I came to Holden Village because I wanted to live a simple life in the Cascade Mountains.  I wanted to take short showers and eat kale every Friday.  I wanted to hike until my legs ached—to pound a rhythm into my shins and my soul.  But over the past five months I’ve learned as much about lavishness as I have about simplicity.  I’ve learned to wake early to watch morning light break across the mountains and I’ve learned to stay wrapped in flannel sheets, basking in my nest of quilts and blankets until I hear the breakfast bell ring.  I’ve learned to put my face in the sun when it shines, claiming a lunch space on the loading dock or a sun spot in the dining hall.  I’ve learned to dress up in costumes when the mood strikes, to sing when a song drifts through my head, to dance when music plays: jumping and bobbing my head like a Charlie Brown character, shedding my self-consciousness like skin that no longer fits.
Usually I don’t like celebrating my birthday.  I worry that the people I love won’t remember me and the implied significance of the day often leaves me disappointed.  But this year, as I creep toward January 31th, I'm excited about turning twenty-seven.  I find myself reflecting on what it means to be in my late twenties, only three years away from thirty.  As a kid I imagined growing up to be a writer and a nomad, a teacher, a traveler, and a mountain women and I’m grateful to have gotten this far into adulthood without losing track of those aspirations.  I’m grateful for the money my parents contributed to my college education, for the scholarships that got me through graduate school, for the collection of strange but fulfilling jobs I’ve held and the dozens of things they’ve taught me about myself as a teacher and a student, a learner and a writer.  I’m grateful to be here at Holden, working in such a supportive community, in a setting that still leaves me slack-jawed every time I see the mountain peaks that shadow our village.
Dozens of postcards and pictures cover my bedroom wall: notes from family, friends, ex-boyfriends, and former professors, from the children I nannied for and the kids I teach.  I hang cards I especially like with the text side showing, so I can re-read my favorite phrases--lines about building Lego creations and the dangers of love and distance, about abandoned buildings in Iowa, and the first snap of winter in November.  This week I tacked a Christmas card from my friend Brenna to a blank space beneath my calendar, underlining her wish for me for the upcoming year--that you keep moving when you need to keep moving and that you are still in the moments when you need to be still.  I hope 2013 brings you creativity and fulfillment…steadiness and peace.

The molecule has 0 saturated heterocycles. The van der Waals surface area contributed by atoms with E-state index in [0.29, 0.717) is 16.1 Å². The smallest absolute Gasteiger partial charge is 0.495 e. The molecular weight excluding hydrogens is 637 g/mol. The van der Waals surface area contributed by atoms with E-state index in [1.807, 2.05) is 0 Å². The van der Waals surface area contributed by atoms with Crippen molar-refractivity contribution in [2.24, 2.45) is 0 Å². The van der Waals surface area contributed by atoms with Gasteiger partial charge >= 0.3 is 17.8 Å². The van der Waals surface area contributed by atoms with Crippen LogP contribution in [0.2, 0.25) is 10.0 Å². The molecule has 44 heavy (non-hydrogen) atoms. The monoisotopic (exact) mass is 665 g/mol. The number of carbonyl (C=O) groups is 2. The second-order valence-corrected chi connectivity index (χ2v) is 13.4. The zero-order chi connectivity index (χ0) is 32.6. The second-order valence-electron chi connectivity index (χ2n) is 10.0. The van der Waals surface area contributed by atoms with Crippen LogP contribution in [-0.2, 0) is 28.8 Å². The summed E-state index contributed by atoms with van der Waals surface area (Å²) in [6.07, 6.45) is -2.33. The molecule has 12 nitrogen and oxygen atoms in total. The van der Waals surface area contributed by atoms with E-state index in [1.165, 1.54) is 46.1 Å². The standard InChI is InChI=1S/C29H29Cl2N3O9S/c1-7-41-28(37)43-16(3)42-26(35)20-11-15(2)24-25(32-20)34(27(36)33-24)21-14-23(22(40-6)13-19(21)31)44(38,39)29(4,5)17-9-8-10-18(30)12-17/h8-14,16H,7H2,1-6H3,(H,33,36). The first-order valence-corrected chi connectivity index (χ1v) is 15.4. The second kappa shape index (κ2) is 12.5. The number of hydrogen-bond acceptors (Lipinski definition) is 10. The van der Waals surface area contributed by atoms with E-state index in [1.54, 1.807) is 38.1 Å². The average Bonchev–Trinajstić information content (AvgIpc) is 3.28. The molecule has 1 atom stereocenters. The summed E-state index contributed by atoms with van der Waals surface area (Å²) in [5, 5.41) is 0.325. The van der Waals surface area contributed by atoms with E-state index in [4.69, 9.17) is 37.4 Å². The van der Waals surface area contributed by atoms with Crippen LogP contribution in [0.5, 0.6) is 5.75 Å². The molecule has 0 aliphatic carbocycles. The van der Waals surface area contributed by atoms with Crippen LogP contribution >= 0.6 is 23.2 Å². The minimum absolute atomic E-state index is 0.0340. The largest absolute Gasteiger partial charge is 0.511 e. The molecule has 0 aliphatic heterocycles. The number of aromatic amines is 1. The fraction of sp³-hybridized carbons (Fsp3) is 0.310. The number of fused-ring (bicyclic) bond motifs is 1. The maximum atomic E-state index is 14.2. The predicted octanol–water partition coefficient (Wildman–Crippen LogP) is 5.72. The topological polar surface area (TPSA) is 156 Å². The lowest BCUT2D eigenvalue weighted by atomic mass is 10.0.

In this slice of valley between mountains, movement and stillness can mean strapping on Yaktrax to grip the slushy snow or spending an evening on the living room floor, with my computer on my knees and my back to the radiator.  It can mean staying in this place, in this life, or starting again in another job, another community.

Last Friday night, my friend Scott and I hiked to the second level of the Holden mine.  Like me, Scott is in his late twenties.  We talked about what it meant to abandon our regular lives to live at Holden Village and the ways we’ve changed since coming to this place.  We talked about the rhythms we live here and the ways we want to replicate them once we leave this mountain valley.  Then we silenced.  We stood on a road paved by snow and stared at Bonanza, one of the highest peaks of Washington, snow-capped and back-lit by moon.  Cold flushed our cheeks.  We watched our breath freeze--and under the dome of stars and sky, we let all our questions about the future fall.

Thursday, January 17, 2013


I led a vespers at Holden on Monday--I wanted to post my reflection from the service: 

At twenty-four years old I met a man from Belgium on the beach in Paradise, Michigan. We found each other journaling on the shores of Lake Superior and stayed near the water till almost midnight, watching the Whitefish Point lighthouse light comb the sand. We swatted mosquitoes and listened to the lake lap the shoreline. We talked about reading and writing, food and families, mythology and loneliness. He was traveling around Lake Michigan, visiting sites from Hemingway’s short stories. We exchanged e-mail addresses and met up the next day to hike the limestone cliffs lining Lake Superior. We picnicked on rosemary bread and Laughing Cow cheese on the beach and kissed on the Pictured Rocks boat tour in front of tourists wearing ponchos. Later that month I bought a bus ticket to meet him for a weekend Chicago, and on sidewalk lined by skyscrapers, the Belgian man and I talked about religion, one of the few topics we hadn’t touched. He told me, that he didn’t believe in God, he believed in philosophy. And for the first time since we met, that stubbled man seemed less shiny. I felt myself distance. I pulled away, suddenly objectifying the person I’d been so smitten with.